What's your problem??
What makes a story...a story?
There's lots of definitions out there and even more ideas and beliefs about what makes a story.
There's no single element, by the way. It's the combination of tried and true elements told in a structured way that moves the audience on a journey from beginning to end.
However, in business storytelling, especially in video, there's one thing that's usually overlooked. I think this is the most important element of a business video story.
A clear statement of the problem that's being solved.
This may sound simple. Yet, I see video after video continuing to launch immediately into how great the service is. Why it's better than the competition. For marketers and business owners, it makes perfect sense to start touting benefits as quickly as possible. Because that's how they're used to selling the products: via features and benefits.
But as anyone with sales training knows, you don't sell on features and benefits. You sell on solving a problem. No problem-no sale. That simple.
However, video is inherently a one-way communication device. It's impossible to ask questions and pose immediate answers through a pre produced video. It's NOT a conversation. So, it's on the video producer and the client to deeply understand, from the customer's perspective, what problem is being solved by the product. You do this by asking your customers good questions.
What problem are we solving?
Why is that a problem?
How did the problem start?
What impact does the problem have on your business?
Once you understand that, then you can move onto the best part of the video: your product as the solution!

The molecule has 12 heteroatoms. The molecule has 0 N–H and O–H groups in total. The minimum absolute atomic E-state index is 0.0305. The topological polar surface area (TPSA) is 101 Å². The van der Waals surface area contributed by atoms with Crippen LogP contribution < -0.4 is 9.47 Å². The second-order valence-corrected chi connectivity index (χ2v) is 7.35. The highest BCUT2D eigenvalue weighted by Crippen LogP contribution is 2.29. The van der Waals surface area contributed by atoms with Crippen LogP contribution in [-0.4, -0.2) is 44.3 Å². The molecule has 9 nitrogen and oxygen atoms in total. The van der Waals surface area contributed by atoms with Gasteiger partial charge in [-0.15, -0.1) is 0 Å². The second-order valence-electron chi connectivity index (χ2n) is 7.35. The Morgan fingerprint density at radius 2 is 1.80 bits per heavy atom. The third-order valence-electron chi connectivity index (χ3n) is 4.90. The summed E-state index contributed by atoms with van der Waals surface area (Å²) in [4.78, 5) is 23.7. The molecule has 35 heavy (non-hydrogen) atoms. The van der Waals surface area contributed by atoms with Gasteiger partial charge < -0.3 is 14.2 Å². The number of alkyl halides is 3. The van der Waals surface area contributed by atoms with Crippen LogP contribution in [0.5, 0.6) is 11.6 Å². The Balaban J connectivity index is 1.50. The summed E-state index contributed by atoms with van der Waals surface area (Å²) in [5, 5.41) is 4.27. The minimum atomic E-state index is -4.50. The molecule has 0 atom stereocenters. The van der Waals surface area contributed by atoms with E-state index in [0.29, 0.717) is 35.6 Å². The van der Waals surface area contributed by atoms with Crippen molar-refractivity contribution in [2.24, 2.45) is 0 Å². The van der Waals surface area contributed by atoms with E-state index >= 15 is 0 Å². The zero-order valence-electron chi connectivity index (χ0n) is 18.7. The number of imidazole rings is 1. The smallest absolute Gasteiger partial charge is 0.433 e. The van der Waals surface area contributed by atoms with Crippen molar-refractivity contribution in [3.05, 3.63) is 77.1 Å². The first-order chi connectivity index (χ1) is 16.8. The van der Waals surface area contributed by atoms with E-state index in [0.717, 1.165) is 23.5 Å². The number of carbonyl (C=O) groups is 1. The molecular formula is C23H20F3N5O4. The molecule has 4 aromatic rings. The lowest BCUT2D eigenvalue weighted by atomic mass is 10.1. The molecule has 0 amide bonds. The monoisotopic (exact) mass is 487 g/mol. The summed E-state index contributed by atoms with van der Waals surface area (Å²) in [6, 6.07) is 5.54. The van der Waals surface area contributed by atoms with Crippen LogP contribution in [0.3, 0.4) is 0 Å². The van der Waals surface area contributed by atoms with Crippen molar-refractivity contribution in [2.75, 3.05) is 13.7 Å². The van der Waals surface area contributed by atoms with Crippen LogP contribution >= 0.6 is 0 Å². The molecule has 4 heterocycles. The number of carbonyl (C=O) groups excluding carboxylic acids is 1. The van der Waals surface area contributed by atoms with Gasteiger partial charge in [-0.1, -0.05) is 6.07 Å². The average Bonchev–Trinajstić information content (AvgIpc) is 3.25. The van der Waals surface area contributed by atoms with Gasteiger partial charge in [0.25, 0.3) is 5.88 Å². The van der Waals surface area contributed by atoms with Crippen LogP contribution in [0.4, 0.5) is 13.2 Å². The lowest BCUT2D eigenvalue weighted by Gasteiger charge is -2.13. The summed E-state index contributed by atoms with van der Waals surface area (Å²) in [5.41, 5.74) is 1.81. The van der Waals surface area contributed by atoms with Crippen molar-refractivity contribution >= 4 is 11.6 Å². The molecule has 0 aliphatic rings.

This approach is far more empathetic with the viewer. It shows that you understand their situation, their pain. It also works a deep psychological level too. See, humans have what's called a "negativity bias." From Wiki:
...something very positive will generally have less of an impact on a person's behavior and cognition than something equally emotional but negative.
Negative. Like a problem. By leading with a problem, you naturally draw people in. Sad but true.
This video is a great example of a clear statement of the problem, from :06-:36, right up front.
Contrast this to a video I created yyyeeeeaaars ago. Totally different beginning to the video:
(you don't have to watch the whole thing:)
Exactly what problem is SSS Co solving? I don't know, but the machines look really cool.
I urge anyone creating a video for their business to leave the features and benefits till after you've established the problem. That way, your awesomeness has some context and your viewers will think, "Wow, they really understand me! Sign me up."